I think they love him! They really love him!
A group of fans wants David Cassidy inducted into the Rock and Roll Hall of Fame and they’ve been adding their names to a growing petition. They argue there’s more about the former teen idol than the four years he was on a TV sitcom in the early 1970s.
In this episode, a follow-up to Episode 17:David Cassidy part 1, I’ll speak to Alison, a member of a group in England who launched a campaign to get Cassidy into the Rock Hall and to have his back catalog of music and concert films released.
David Cassidy became eligible for induction into the Rock Hall in 1996, the same year another teen idol from the 1970s Donny Osmond qualified as a solo act and with his siblings, The Osmond Brothers. There is a long list of teen idols from every decade who, although sold a lot of records don’t fit the Rock Hall’s rules of entry.
The Rock and Roll Hall of Fame has specific criteria for artists and performers to be inducted.
They include the following:
- A group encompassing performers, composers and/or musicians—become eligible for induction 25 years after the release of their first commercial recording.
- Besides demonstrating unquestionable musical excellence and talent, inductees will have had a significant impact on the development, evolution and preservation of rock & roll.
- This category honors bands or solo artists which demonstrate musical excellence.
- Such a descriptor includes (but isn’t limited to) influence on other performers or genres;
- length and depth of career and catalog;
- stylistic innovations; or superior technique and skills.
Read: the list of criteria by clicking on this hyperlink: rock hall induction process
The U.K campaign
Alison believes the above description pretty much exemplifies the David Cassidy she listened to post The Partridge Family tv show.
Alison, who is the spokesperson for her group in England and wished to have only her first name used, said the general public world wide has judged whether he should be inducted based on the brief but high-profile early part of his career during the Partridge Family heyday.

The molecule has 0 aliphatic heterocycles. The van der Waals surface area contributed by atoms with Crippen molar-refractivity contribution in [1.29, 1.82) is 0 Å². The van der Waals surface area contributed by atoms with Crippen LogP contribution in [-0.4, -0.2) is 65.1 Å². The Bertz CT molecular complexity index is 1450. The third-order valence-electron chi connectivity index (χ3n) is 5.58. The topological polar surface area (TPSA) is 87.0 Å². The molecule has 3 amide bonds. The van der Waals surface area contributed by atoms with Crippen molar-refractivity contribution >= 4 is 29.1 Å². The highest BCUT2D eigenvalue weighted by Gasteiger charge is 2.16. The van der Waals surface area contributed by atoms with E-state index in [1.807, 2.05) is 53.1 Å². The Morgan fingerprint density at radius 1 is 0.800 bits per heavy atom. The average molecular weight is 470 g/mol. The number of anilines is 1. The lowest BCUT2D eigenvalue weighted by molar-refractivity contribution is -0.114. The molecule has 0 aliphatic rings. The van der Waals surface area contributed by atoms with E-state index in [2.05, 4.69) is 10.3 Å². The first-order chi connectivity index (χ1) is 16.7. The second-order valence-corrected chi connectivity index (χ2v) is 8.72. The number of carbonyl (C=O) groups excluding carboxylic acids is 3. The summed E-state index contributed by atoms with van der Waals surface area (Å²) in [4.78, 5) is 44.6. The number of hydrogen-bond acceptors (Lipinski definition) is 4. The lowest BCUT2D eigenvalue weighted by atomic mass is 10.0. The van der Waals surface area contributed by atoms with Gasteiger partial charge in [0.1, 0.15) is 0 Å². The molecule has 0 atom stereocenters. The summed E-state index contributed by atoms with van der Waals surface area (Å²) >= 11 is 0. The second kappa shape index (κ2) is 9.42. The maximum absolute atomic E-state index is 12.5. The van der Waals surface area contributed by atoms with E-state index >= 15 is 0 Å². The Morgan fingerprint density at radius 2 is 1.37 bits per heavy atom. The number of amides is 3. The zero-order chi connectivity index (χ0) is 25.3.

“So the question does rather sadly tend to be judged by someone in a red velvet suit, singing pop songs surrounded by swooning females,” said Alison.
“If for the last forty years we’d had readily available all the footage from those [live concert] shows and all of his solo work had been promoted fully than we probably wouldn’t need to ask the question in the first place because it would be a fairly done deal that he deserves to be inducted.”
Websites and petitions
Alison and her team started two petitions a few years ago which they’ve posted to social media and on their fan website davidcassidylegacy.com.
The first petition focuses exclusively on whether David Cassidy should be inducted into the Rock and Roll Hall of Fame
Alison stresses the petition is only a part of the induction process. And her group has letters of recommendation from a number of musicians, many well known, who believe David Cassidy should be inducted into the Rock Hall.
The second petition calls on David Cassidy’s music and live concert footage to be remastered and released.
Alison points out that you can’t write the history of 1970s music without having David Cassidy’s story told. She said he’s the only artist of his era who hasn’t had his back catalogue released including albums and concert film footage.
More than just Keith Partridge
His discography includes the releases under the Partridge Family. But Alison’s group say there’s his other work, listed below, which includes three of his most creative rock and blues albums from the 1970s. Alison says these received no radio airplay at all, but shows what a great musician, singer, songwriter and composer he was, offering more than the Partridge Family hit songs C’mon Get Happy and I Think I Love You.
Read more about each album by clicking on the hyperlinks:
- The Higher They Climb from 1975
- Home Is Where The Heart Is from 1976
- Gettin’ It In The Street from 1976
Alison is also searching for 1974 concert footage at Madison Square Gardens which she said Cassidy called the best night of his life.
“We feel his legacy is just fading into the distance and really we would like this preserved because obviously it would be wonderful for fans and collectors everywhere but to us the music of David Cassidy, this is a vital piece of history, and it would just be wonderful to have it put together.”
This audio from the 1974 album Cassidy Live! is posted on youtube. Alison said the song, which is from his fourth solo album “reveals his ability as a live performer, rock singer, [and] guitarist.”
Junked Heart Blues
This video taken from what appears to be a 1970s tv variety show now lives on youtube. David Cassidy performs his own composition Junked Heart Blues which appeared on the Home is Where The Heart is album. The voice introducing him at the beginning sounds like DJ Wolfman Jack.